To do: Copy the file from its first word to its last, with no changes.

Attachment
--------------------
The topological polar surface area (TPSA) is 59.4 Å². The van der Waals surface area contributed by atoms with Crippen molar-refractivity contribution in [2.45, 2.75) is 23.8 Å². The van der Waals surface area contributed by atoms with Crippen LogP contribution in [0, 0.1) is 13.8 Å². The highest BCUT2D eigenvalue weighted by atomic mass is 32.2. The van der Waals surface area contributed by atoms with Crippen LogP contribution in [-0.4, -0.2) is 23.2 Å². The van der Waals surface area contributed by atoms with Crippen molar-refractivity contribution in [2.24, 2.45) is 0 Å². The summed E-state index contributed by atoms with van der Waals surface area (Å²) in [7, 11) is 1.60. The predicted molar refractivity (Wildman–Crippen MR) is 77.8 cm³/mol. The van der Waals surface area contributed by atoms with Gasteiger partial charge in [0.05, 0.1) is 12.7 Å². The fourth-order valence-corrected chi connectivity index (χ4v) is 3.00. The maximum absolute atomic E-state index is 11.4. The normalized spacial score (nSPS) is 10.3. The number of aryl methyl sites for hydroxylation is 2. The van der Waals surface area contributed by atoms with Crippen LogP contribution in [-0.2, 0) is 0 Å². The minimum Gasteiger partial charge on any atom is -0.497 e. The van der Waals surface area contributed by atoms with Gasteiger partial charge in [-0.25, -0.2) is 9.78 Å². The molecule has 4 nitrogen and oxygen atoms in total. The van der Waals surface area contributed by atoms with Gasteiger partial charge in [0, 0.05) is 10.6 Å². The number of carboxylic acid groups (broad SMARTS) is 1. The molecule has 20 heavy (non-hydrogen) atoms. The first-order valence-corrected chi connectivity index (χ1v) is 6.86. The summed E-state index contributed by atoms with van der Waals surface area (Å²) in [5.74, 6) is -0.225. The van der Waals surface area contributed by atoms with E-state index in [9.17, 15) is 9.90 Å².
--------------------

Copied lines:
The topological polar surface area (TPSA) is 59.4 Å². The van der Waals surface area contributed by atoms with Crippen molar-refractivity contribution in [2.45, 2.75) is 23.8 Å². The van der Waals surface area contributed by atoms with Crippen LogP contribution in [0, 0.1) is 13.8 Å². The highest BCUT2D eigenvalue weighted by atomic mass is 32.2. The van der Waals surface area contributed by atoms with Crippen LogP contribution in [-0.4, -0.2) is 23.2 Å². The van der Waals surface area contributed by atoms with Crippen molar-refractivity contribution in [2.24, 2.45) is 0 Å². The summed E-state index contributed by atoms with van der Waals surface area (Å²) in [7, 11) is 1.60. The predicted molar refractivity (Wildman–Crippen MR) is 77.8 cm³/mol. The van der Waals surface area contributed by atoms with Gasteiger partial charge in [0.05, 0.1) is 12.7 Å². The fourth-order valence-corrected chi connectivity index (χ4v) is 3.00. The maximum absolute atomic E-state index is 11.4. The normalized spacial score (nSPS) is 10.3. The number of aryl methyl sites for hydroxylation is 2. The van der Waals surface area contributed by atoms with Crippen LogP contribution in [-0.2, 0) is 0 Å². The minimum Gasteiger partial charge on any atom is -0.497 e. The van der Waals surface area contributed by atoms with Gasteiger partial charge in [-0.25, -0.2) is 9.78 Å². The molecule has 4 nitrogen and oxygen atoms in total. The van der Waals surface area contributed by atoms with Gasteiger partial charge in [0, 0.05) is 10.6 Å². The number of carboxylic acid groups (broad SMARTS) is 1. The molecule has 20 heavy (non-hydrogen) atoms. The first-order valence-corrected chi connectivity index (χ1v) is 6.86. The summed E-state index contributed by atoms with van der Waals surface area (Å²) in [5.74, 6) is -0.225. The van der Waals surface area contributed by atoms with E-state index in [9.17, 15) is 9.90 Å².